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The selection of patients for hair transplant surgery is an evolving area in hair restoration surgery. Everyone who walks in the door requesting treatment is NOT a surgical candidate. The newer method of selecting appropriate patients for hair restoration surgery is based on a combination of: 1) procedural outcome assessment, 2) the age and baldness classification of the patient, and 3) the patient's goals. Additionally, one must consider the hair-to-skin color match, the hair shaft caliber and texture, the donor density, and the amount of hair curl.


The dominant factor in patient selection is the degree and pattern of hair loss. In general, the more severe the baldness, the happier the patient will be in the end. Facial framing will create a beneficial contrast between the way the patient looked before restoration and the way the patient looks after restoration. In other words, a positive change in appearance is greater in patients with well-defined patterns of baldness, as opposed to patients who are in slow constant evolution from one classification to the next. Patients with thinning hair patterns often have what we refer to as "the leaky bucket syndrome" because they are in an active phase of hair loss. As the surgeon transplants hair into an area, the patient continues to lose pre-existing hair. In the end there may not be a positive change in appearance. We make the analogy of attempting to fill a bucket which is riddled with holes. If you have no baldness and show only thinning, it's difficult to thicken up your hair.


Patient age is the second most important factor to consider and is inherently linked to the baldness classification pattern. Most young patients (under 30 years of age) have thinning patterns of hair loss and not well defined areas of baldness. In addition, younger patients tend to be unrealistic in their expectations and are less accepting of conservative treatment which will bear positive, proven and predictable long-term results. Older patients tend to be more accepting of the limitations placed on all of us by the aging process.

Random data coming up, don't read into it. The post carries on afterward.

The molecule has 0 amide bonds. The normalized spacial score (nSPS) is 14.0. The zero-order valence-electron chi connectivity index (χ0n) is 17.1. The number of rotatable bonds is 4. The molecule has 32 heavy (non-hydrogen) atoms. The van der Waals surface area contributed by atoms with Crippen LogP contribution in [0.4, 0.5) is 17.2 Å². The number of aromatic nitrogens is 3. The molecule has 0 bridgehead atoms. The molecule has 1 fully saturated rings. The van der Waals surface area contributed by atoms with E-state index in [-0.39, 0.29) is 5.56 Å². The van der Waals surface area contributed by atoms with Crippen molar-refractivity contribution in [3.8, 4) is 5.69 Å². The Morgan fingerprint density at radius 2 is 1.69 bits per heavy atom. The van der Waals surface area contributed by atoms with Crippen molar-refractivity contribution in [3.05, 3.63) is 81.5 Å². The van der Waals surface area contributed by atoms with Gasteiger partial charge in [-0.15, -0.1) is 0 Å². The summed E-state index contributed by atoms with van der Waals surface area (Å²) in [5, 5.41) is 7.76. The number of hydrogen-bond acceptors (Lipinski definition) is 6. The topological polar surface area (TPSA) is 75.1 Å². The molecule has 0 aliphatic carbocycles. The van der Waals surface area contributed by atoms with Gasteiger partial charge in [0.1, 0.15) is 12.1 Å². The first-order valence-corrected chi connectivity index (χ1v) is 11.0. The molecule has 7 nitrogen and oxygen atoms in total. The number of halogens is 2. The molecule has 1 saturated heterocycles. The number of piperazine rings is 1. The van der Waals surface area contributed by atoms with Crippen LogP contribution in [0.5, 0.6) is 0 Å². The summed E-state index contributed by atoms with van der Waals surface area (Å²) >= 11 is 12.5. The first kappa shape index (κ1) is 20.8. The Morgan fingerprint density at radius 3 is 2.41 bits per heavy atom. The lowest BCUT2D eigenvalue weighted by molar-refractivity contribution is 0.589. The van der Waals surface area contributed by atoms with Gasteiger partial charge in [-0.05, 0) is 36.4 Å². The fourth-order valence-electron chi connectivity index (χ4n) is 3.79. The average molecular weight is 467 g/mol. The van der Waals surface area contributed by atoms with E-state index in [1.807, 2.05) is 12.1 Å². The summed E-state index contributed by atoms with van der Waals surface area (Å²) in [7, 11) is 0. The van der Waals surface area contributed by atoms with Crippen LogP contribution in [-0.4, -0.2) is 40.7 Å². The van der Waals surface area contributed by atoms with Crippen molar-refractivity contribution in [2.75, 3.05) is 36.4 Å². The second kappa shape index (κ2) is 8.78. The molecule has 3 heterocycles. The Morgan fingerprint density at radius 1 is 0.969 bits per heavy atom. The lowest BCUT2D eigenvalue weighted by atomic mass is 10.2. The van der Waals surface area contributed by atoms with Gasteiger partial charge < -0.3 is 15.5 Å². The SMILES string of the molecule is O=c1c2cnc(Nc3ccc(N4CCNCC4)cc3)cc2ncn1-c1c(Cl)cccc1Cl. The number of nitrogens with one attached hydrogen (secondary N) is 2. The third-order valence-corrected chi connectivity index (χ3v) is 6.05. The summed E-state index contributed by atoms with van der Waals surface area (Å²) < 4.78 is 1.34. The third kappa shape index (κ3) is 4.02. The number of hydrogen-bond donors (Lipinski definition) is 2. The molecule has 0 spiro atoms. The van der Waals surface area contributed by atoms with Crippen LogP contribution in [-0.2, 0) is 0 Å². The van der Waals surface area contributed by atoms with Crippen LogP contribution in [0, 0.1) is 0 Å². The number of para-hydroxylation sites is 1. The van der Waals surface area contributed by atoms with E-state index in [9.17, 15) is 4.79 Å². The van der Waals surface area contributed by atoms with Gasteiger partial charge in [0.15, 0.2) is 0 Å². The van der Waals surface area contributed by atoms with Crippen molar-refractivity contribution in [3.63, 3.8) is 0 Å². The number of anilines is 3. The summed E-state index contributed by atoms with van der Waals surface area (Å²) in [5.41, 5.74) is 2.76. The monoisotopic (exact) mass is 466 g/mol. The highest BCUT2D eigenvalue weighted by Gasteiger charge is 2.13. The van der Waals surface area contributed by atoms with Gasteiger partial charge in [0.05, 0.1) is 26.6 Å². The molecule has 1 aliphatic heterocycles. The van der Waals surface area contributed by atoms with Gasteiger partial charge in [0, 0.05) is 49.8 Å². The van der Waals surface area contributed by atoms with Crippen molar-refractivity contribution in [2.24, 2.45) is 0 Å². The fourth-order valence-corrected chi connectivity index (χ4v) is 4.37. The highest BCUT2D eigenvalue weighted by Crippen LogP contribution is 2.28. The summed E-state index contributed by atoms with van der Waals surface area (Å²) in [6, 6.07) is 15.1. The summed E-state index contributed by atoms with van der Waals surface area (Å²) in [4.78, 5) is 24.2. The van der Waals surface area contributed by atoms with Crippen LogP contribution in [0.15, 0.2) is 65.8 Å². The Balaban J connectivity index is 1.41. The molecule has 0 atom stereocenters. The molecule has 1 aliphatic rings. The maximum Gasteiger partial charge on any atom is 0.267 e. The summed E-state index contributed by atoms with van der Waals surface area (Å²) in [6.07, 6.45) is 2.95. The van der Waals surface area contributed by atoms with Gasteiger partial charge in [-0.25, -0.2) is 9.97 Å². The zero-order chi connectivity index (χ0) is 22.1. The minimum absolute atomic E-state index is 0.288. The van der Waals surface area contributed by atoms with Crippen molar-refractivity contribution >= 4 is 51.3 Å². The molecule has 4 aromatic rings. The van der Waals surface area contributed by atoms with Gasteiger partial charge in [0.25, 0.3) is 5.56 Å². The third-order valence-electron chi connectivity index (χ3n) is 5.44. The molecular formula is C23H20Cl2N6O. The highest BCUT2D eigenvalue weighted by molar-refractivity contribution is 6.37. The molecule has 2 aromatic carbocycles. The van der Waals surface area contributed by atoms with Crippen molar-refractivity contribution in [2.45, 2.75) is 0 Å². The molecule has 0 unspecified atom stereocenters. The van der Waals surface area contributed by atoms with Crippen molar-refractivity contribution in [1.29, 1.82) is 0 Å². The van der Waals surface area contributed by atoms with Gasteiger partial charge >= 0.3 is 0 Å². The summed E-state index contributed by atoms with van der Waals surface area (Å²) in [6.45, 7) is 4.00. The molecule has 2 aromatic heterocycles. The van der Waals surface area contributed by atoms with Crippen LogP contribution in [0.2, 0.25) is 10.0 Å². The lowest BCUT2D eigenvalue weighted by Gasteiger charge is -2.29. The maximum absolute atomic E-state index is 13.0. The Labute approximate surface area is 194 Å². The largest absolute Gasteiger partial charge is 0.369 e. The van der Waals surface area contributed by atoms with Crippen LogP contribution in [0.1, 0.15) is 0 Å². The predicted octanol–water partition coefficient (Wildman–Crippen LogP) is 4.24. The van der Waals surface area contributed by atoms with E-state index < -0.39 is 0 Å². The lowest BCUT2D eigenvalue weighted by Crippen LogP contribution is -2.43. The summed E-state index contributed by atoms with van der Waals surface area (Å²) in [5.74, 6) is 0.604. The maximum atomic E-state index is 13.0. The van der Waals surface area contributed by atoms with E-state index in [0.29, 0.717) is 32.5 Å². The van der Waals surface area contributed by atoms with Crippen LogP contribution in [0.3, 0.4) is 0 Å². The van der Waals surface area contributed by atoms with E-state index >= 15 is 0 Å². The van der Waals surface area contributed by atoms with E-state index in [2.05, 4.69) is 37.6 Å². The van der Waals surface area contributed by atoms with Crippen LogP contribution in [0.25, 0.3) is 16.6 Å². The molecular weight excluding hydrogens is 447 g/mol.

The older patient usually realizes the limitations of the procedure while the younger patient hangs on to the "dream" of a full head of hair. So wisdom may not be the only consequence of aging; individuals are usually better candidates for hair restoration at age 50 than at age 25.


Hair color as it contrasts with scalp color is an important consideration because the greater the contrast between these two, the more difficult it is to achieve a natural result. Strong contrast increases the risk of tufted, pluggy, unnatural appearance of some hair transplants. Jet-black hair in a lily-white individual is the most difficult situation in which to achieve a natural appearance. Gray, blond, and red hair tend to provide more natural results because these colors do not contrast strongly with the skin color of the scalp. Small follicular grafts need to be used in patients who do not have a good hair-to-skin color match.


Hair texture and caliber is another factor to consider. The thicker the caliber, the greater the surface area each hair covers. Small grafts need to be transplanted with thick caliber and coarse hair. Fine hair on the other hand provides natural-looking results, but due to the thin hair shaft, it is difficult if not impossible to achieve a thick, dense look. Fine hair is easy to style because it has less memory. Fine hair may allow for the use of larger transplant grafts. In general, fine, soft hair is easier to transplant than thick, coarse hair, but achieving a dense look is almost impossible. We like to use the analogy of large, fat, redwood trees for coarse hair, versus slim pine trees for fine hair. The redwoods create a dense forest with fewer trees. The pine trees, no matter how closely planted, can never give the same density of forest. Thus, it is difficult to achieve a thick look with fine hair.